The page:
Anne Frank is a 20th-century icon and a symbol of humankind’s capacity to wreak horror on the innocent and the young. For two years, in hiding in Amsterdam, she recorded her thoughts in a diary that captures the imagination, the highs and the lows, the fears, and the hopes of a girl on the cusp of adulthood.
On August 4, 1944, just a few months before the liberation of the Netherlands from Nazi rule, she, her sister, her parents, and the Van Pels family, with whom they were in hiding, were apprehended from the Franks’ secret annex at Prinsengracht 263. Duly carted off to Auschwitz for extermination, Otto Frank, Anne’s father, would be the sole survivor (he was freed by the Soviets in 1945) and guardian of his daughter’s remarkable writings.
The desire to know the circumstances of the disclosure of the annex is perfectly understandable, and over the years there have been numerous criminal, journalistic, and literary investigations. None has produced a definitive answer to the question: Who revealed the Franks’ secret hiding place?
Written by Rosemary Sullivan, this book is the latest effort, drawing on a project led by Dutch journalist Pieter van Twisk and filmmaker Thijs Bayens, who led a “cold-case team” of 31 investigators and 21 consultants.
The result is a deep dive into life in the Netherlands in the grotesque and difficult year that was 1944. It describes the lives of occupiers and occupied, of perpetrators and victims, of collaborators and those who looked away. For this alone, Sullivan has made a significant contribution, even if the narrative only begins to draw the reader in late in the game, after a long haul through much introductory material, many characters who turn out to be insignificant, and a raft of theories that are raised, then knocked down.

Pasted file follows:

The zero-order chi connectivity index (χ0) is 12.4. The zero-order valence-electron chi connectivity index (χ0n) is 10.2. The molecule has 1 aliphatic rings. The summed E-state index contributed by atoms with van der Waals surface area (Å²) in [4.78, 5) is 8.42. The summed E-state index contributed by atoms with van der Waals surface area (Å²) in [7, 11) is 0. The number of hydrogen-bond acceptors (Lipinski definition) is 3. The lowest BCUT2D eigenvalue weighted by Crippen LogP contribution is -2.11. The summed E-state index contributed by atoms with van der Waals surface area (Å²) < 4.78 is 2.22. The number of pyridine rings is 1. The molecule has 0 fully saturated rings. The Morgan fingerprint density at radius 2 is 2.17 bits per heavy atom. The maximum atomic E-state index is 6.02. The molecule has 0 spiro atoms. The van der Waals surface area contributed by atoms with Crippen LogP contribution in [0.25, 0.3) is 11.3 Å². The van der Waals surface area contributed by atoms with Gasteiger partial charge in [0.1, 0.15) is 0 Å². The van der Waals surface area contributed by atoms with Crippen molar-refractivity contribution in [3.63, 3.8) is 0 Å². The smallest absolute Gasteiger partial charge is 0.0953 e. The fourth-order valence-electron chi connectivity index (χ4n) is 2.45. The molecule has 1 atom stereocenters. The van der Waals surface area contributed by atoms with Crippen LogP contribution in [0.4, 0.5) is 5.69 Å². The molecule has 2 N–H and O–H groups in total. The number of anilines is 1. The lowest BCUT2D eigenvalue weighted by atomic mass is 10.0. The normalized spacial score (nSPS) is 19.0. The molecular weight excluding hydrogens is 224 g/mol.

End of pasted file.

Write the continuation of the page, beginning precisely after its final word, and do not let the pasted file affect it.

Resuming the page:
No criminal, journalistic, or literary investigation has produced a definitive answer to the question: Who revealed the Franks’ secret hiding place?
What might have been a page-turner doesn’t begin to seize until Chapter 35 (out of 43), a few hundred pages in, as attention focuses on the typewritten copy of a brief, anonymous note apparently handed to Otto Frank soon after the war ended. Long known about, it asserted that Arnold van den Bergh, a Jewish Dutch notary, reported the addresses of a raft of Jewish hiding places to the Nazis’ Central Agency for Jewish Emigration, including the one where the Franks were hiding. This man, the cold-case team concludes, is most likely the person who gave up the information that led to the discovery of Anne Frank.
It is reasonable for a historian to explore such matters with a speculative eye, unburdened by the evidentiary standards of criminal law, but by characterizing the work as a “cold-case investigation” involving a retired F.B.I. special agent, the ante is upped. I read the pages with an eye honed by decades spent seeking to prove facts about long-ago crimes in a variety of courts. I may not be a typical reader, but I feel bound to share that the conclusion reached would have zero prospect of being endorsed by any court, or anyone with any modicum of legal training (the 52 members of the team do not seem to include a lawyer).